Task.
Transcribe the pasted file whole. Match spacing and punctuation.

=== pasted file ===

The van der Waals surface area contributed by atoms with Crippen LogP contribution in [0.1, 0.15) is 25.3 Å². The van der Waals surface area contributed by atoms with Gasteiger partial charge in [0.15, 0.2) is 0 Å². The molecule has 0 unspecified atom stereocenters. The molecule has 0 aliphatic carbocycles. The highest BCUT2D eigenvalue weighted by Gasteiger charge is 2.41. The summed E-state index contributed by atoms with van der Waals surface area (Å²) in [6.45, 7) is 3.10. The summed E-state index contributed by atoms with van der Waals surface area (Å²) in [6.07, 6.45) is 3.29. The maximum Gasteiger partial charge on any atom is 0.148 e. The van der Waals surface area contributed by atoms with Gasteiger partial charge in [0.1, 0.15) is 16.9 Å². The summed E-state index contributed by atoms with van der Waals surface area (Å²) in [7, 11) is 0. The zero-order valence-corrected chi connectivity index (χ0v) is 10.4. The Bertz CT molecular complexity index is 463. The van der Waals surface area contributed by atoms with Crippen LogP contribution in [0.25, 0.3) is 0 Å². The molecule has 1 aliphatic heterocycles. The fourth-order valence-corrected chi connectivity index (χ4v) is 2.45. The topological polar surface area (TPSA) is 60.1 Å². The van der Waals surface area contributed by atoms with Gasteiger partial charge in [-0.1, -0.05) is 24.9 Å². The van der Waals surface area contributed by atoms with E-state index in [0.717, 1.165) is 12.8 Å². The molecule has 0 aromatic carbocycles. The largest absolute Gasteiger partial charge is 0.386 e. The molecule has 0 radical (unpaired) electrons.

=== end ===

The van der Waals surface area contributed by atoms with Crippen LogP contribution in [0.1, 0.15) is 25.3 Å². The van der Waals surface area contributed by atoms with Gasteiger partial charge in [0.15, 0.2) is 0 Å². The molecule has 0 unspecified atom stereocenters. The molecule has 0 aliphatic carbocycles. The highest BCUT2D eigenvalue weighted by Gasteiger charge is 2.41. The summed E-state index contributed by atoms with van der Waals surface area (Å²) in [6.45, 7) is 3.10. The summed E-state index contributed by atoms with van der Waals surface area (Å²) in [6.07, 6.45) is 3.29. The maximum Gasteiger partial charge on any atom is 0.148 e. The van der Waals surface area contributed by atoms with Gasteiger partial charge in [0.1, 0.15) is 16.9 Å². The summed E-state index contributed by atoms with van der Waals surface area (Å²) in [7, 11) is 0. The zero-order valence-corrected chi connectivity index (χ0v) is 10.4. The Bertz CT molecular complexity index is 463. The van der Waals surface area contributed by atoms with Crippen LogP contribution in [0.25, 0.3) is 0 Å². The molecule has 1 aliphatic heterocycles. The fourth-order valence-corrected chi connectivity index (χ4v) is 2.45. The topological polar surface area (TPSA) is 60.1 Å². The van der Waals surface area contributed by atoms with Gasteiger partial charge in [-0.1, -0.05) is 24.9 Å². The van der Waals surface area contributed by atoms with E-state index in [0.717, 1.165) is 12.8 Å². The molecule has 0 aromatic carbocycles. The largest absolute Gasteiger partial charge is 0.386 e. The molecule has 0 radical (unpaired) electrons.